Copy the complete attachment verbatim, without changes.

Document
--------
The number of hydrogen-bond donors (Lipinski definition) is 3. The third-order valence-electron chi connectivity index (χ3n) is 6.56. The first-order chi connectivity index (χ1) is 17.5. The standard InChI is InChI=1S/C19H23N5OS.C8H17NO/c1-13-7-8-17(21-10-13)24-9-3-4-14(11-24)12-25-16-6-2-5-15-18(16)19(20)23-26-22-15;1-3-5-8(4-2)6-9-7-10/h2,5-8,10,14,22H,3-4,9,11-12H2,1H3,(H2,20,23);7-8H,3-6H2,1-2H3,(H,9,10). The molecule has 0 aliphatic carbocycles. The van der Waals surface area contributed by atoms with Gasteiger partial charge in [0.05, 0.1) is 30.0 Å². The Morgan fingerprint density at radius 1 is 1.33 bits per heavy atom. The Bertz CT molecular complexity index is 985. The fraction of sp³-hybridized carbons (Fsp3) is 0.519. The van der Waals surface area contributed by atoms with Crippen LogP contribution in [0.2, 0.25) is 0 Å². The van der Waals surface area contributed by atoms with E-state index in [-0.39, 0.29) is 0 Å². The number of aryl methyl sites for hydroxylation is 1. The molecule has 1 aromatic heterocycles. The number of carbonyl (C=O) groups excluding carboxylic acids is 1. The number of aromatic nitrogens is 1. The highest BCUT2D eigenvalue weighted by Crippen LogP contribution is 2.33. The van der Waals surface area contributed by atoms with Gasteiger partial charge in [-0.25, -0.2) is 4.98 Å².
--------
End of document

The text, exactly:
The number of hydrogen-bond donors (Lipinski definition) is 3. The third-order valence-electron chi connectivity index (χ3n) is 6.56. The first-order chi connectivity index (χ1) is 17.5. The standard InChI is InChI=1S/C19H23N5OS.C8H17NO/c1-13-7-8-17(21-10-13)24-9-3-4-14(11-24)12-25-16-6-2-5-15-18(16)19(20)23-26-22-15;1-3-5-8(4-2)6-9-7-10/h2,5-8,10,14,22H,3-4,9,11-12H2,1H3,(H2,20,23);7-8H,3-6H2,1-2H3,(H,9,10). The molecule has 0 aliphatic carbocycles. The van der Waals surface area contributed by atoms with Gasteiger partial charge in [0.05, 0.1) is 30.0 Å². The Morgan fingerprint density at radius 1 is 1.33 bits per heavy atom. The Bertz CT molecular complexity index is 985. The fraction of sp³-hybridized carbons (Fsp3) is 0.519. The van der Waals surface area contributed by atoms with Crippen LogP contribution in [0.2, 0.25) is 0 Å². The van der Waals surface area contributed by atoms with E-state index in [-0.39, 0.29) is 0 Å². The number of aryl methyl sites for hydroxylation is 1. The molecule has 1 aromatic heterocycles. The number of carbonyl (C=O) groups excluding carboxylic acids is 1. The number of aromatic nitrogens is 1. The highest BCUT2D eigenvalue weighted by Crippen LogP contribution is 2.33. The van der Waals surface area contributed by atoms with Gasteiger partial charge in [-0.25, -0.2) is 4.98 Å².